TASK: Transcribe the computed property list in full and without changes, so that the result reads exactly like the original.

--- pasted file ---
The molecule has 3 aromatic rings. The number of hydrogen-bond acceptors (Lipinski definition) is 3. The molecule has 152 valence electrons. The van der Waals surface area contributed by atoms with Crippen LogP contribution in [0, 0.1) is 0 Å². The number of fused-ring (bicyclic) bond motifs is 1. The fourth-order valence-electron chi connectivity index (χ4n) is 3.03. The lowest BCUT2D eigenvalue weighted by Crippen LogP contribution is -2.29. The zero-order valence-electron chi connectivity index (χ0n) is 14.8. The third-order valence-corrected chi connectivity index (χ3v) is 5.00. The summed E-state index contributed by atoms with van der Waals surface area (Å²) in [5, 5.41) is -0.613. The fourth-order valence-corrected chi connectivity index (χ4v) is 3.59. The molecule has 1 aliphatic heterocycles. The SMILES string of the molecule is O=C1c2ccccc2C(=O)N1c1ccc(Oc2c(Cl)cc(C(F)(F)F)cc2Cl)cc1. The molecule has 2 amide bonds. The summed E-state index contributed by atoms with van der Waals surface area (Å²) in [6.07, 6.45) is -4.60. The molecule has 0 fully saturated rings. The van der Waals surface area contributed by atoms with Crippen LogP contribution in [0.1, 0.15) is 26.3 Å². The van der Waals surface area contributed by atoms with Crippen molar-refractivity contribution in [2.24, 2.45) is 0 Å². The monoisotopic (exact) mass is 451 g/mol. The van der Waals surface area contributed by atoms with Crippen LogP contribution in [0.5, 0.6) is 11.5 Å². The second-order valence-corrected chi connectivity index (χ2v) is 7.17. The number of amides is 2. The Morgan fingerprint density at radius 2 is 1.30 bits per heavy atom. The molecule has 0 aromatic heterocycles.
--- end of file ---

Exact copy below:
The molecule has 3 aromatic rings. The number of hydrogen-bond acceptors (Lipinski definition) is 3. The molecule has 152 valence electrons. The van der Waals surface area contributed by atoms with Crippen LogP contribution in [0, 0.1) is 0 Å². The number of fused-ring (bicyclic) bond motifs is 1. The fourth-order valence-electron chi connectivity index (χ4n) is 3.03. The lowest BCUT2D eigenvalue weighted by Crippen LogP contribution is -2.29. The zero-order valence-electron chi connectivity index (χ0n) is 14.8. The third-order valence-corrected chi connectivity index (χ3v) is 5.00. The summed E-state index contributed by atoms with van der Waals surface area (Å²) in [5, 5.41) is -0.613. The fourth-order valence-corrected chi connectivity index (χ4v) is 3.59. The molecule has 1 aliphatic heterocycles. The SMILES string of the molecule is O=C1c2ccccc2C(=O)N1c1ccc(Oc2c(Cl)cc(C(F)(F)F)cc2Cl)cc1. The molecule has 2 amide bonds. The summed E-state index contributed by atoms with van der Waals surface area (Å²) in [6.07, 6.45) is -4.60. The molecule has 0 fully saturated rings. The van der Waals surface area contributed by atoms with Crippen LogP contribution in [0.1, 0.15) is 26.3 Å². The van der Waals surface area contributed by atoms with Crippen molar-refractivity contribution in [2.24, 2.45) is 0 Å². The monoisotopic (exact) mass is 451 g/mol. The van der Waals surface area contributed by atoms with Crippen LogP contribution in [0.5, 0.6) is 11.5 Å². The second-order valence-corrected chi connectivity index (χ2v) is 7.17. The number of amides is 2. The Morgan fingerprint density at radius 2 is 1.30 bits per heavy atom. The molecule has 0 aromatic heterocycles.